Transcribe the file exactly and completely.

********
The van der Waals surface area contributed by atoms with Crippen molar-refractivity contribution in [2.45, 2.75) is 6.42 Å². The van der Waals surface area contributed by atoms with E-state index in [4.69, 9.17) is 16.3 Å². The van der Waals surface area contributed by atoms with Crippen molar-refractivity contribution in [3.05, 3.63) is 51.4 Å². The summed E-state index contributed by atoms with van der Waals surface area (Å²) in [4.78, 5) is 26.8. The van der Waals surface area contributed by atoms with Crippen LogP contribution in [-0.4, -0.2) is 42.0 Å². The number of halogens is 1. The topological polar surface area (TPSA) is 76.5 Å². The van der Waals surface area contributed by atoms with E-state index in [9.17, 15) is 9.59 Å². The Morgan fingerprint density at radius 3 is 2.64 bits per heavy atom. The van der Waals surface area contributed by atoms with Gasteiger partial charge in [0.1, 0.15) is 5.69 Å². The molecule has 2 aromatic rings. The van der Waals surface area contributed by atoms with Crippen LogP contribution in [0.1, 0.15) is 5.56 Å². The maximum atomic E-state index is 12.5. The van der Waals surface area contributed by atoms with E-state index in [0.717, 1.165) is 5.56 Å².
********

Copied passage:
The van der Waals surface area contributed by atoms with Crippen molar-refractivity contribution in [2.45, 2.75) is 6.42 Å². The van der Waals surface area contributed by atoms with E-state index in [4.69, 9.17) is 16.3 Å². The van der Waals surface area contributed by atoms with Crippen molar-refractivity contribution in [3.05, 3.63) is 51.4 Å². The summed E-state index contributed by atoms with van der Waals surface area (Å²) in [4.78, 5) is 26.8. The van der Waals surface area contributed by atoms with Crippen LogP contribution in [-0.4, -0.2) is 42.0 Å². The number of halogens is 1. The topological polar surface area (TPSA) is 76.5 Å². The van der Waals surface area contributed by atoms with E-state index in [9.17, 15) is 9.59 Å². The Morgan fingerprint density at radius 3 is 2.64 bits per heavy atom. The van der Waals surface area contributed by atoms with Gasteiger partial charge in [0.1, 0.15) is 5.69 Å². The molecule has 2 aromatic rings. The van der Waals surface area contributed by atoms with Crippen LogP contribution in [0.1, 0.15) is 5.56 Å². The maximum atomic E-state index is 12.5. The van der Waals surface area contributed by atoms with E-state index in [0.717, 1.165) is 5.56 Å².